Courtesy of Richard Koenigsberg in New York
HITLER: “If I don’t mind sending the pick of the German people into the hell of war without regret over the spilling of precious German blood, then I naturally also have the right to eliminate millions of an inferior race that multiplies like vermin.” …..
Meltzer, Milton (1991). Never to Forget: The Jews of the Holocaust. Six million– a number impossible to visualize. Six million Jews were killed in Europe between the years 1933 and 1945. What can that number mean to us today? We can that number mean to us today? We are told never to forget the Holocaust, but how can we remember something so incomprehensible?
We can think, not of the numbers, the statistics, but of the people. For the families torn apart, watching mothers, fathers, children disappear or be slaughtered, the numbers were agonizingly comprehensible. One. Two. Three. Often more. Here are the stories of thode people, recorded in letters and diaries, and in the memories of those who survived. Seen through their eyes, the horror becomes real. We cannot deny it–and we can never forget.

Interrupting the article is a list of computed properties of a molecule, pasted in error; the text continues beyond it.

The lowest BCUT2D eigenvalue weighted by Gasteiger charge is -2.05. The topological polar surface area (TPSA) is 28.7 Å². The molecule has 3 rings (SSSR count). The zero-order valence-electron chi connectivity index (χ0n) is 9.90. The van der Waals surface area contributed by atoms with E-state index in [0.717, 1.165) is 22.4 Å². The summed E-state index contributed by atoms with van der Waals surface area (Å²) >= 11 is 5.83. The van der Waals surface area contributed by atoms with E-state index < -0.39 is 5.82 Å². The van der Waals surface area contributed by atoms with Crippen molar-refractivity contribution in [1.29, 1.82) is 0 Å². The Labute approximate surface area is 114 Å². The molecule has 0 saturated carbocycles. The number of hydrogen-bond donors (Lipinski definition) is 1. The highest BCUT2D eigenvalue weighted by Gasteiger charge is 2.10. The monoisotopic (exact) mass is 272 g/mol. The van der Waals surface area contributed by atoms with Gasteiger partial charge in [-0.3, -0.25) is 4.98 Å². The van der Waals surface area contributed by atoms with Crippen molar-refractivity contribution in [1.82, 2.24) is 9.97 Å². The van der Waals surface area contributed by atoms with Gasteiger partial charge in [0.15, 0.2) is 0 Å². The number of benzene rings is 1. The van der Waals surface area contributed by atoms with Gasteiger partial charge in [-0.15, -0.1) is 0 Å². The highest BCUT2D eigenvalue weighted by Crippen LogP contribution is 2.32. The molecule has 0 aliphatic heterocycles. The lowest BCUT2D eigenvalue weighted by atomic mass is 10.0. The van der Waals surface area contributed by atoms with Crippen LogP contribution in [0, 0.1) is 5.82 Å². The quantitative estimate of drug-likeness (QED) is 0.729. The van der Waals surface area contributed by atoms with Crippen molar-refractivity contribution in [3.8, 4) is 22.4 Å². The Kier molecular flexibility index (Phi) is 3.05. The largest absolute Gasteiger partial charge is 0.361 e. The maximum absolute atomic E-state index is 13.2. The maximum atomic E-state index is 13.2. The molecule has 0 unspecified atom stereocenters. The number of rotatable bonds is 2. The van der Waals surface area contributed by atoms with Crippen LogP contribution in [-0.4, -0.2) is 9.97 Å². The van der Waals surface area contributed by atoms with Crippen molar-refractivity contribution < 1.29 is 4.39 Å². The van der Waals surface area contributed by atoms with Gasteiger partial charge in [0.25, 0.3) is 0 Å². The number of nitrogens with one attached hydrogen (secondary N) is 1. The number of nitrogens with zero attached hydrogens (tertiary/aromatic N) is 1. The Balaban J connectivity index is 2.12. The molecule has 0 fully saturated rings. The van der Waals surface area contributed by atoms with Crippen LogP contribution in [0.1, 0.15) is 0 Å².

‘Based on diaries, letters, songs, and history books, a moving account of Jewish suffering in Nazi Germany before and during World War II.’ —Best Books for Young Adults Committee (ALA). ‘A noted historian writes on a subject ignored or glossed over in most texts. . . . Now that youngsters are acquainted with the horrors of slavery, they are more prepared to consider the questions the Holocaust raises for us today.’ —Language Arts. ‘[An] extraordinarily fine and moving book.’ —NYT.
Notable Children’s Books of 1976 (ALA)
Best of the Best Books (YA) 1970–1983 (ALA)
1976 Boston Globe–Horn Book Award for Nonfiction
“If Hitler didn’t mind spilling precious German blood (killing his own soldiers by sending them to die in battle), then he also had the right to kill Jews (eliminate them in the Holocaust). The logic of the Holocaust followed as a function of the logic of warfare…..” Richard Koenigsberg